Details of Disappearance
McCullough was last seen at 3:00 p.m. on April 28, 1973 in Gadsden County, Florida. He was in a taxicab with his grandson, Delvacchio Lanier, and two unidentified African-American male passengers who were both in their early twenties. McCullough operated a taxi service in the area.
At 6:00 p.m. that day, McCullough's 1973 Chevrolet was found abandoned behind the Old Bethel AME Church on High Bridge Road in Gadsden County. There were smears of human blood inside the vehicle. The money box was in the trunk; it had contained $450, but it was empty when it was found. There was a spent bullet embedded in the front seat. There was no sign of McCullough or Delvacchio at the scene and they have never been heard from again.
Two days later, Delvacchio's undershirt, a small wooden club, and a ball-peen hammer were found neatly piled under a tree on the old Belyeu property near the bridge. The property was located adjacent to what became Niagara Wires.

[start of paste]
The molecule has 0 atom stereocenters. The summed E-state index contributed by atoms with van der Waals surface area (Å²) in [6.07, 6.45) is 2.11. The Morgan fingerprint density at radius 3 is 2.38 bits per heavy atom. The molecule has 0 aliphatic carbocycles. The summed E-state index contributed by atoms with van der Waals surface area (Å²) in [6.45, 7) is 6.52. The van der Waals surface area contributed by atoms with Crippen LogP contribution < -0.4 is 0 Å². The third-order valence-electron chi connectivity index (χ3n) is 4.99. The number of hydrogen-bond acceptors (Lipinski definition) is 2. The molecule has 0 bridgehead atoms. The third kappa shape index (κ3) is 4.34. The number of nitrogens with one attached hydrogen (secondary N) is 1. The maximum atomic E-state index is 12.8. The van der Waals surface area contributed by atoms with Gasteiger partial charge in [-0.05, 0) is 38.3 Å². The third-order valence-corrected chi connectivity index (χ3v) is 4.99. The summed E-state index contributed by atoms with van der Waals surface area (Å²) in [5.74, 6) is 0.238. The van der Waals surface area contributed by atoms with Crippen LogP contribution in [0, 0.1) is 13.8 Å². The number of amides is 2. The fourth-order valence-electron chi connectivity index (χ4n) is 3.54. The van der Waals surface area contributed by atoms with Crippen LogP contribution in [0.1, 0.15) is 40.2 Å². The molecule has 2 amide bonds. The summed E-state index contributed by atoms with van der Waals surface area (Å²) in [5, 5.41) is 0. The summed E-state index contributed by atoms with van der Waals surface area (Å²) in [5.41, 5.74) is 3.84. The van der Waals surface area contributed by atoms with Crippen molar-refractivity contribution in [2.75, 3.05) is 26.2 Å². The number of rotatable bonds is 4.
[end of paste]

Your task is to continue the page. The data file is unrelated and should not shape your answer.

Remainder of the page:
After this discovery, an intense search was mounted for Delvacchio and McCullough. One witness reported seeing two Caucasian men in the area where the car was found, but this sighting has not been confirmed.
Many of the witnesses in the case have died since 1973, and much of the evidence has been misplaced. Investigators believe McCullough was hauling sugar for moonshine bootleggers in the area in 1973. He allegedly got into an argument with a moonshiner and threatened to tell the police about his activities; the moonshiner threatened to kill McCullough if he did.
The moonshiner's still was raided April 27, 1973 and McCullough and his grandson disappeared the following day. None of this information has been confirmed and it has not been established that it was connected to the disappearances.
Foul play is suspected in McCullough and Delvacchio's cases; authorities are investigating their cases as homicides. Their cases remain unsolved.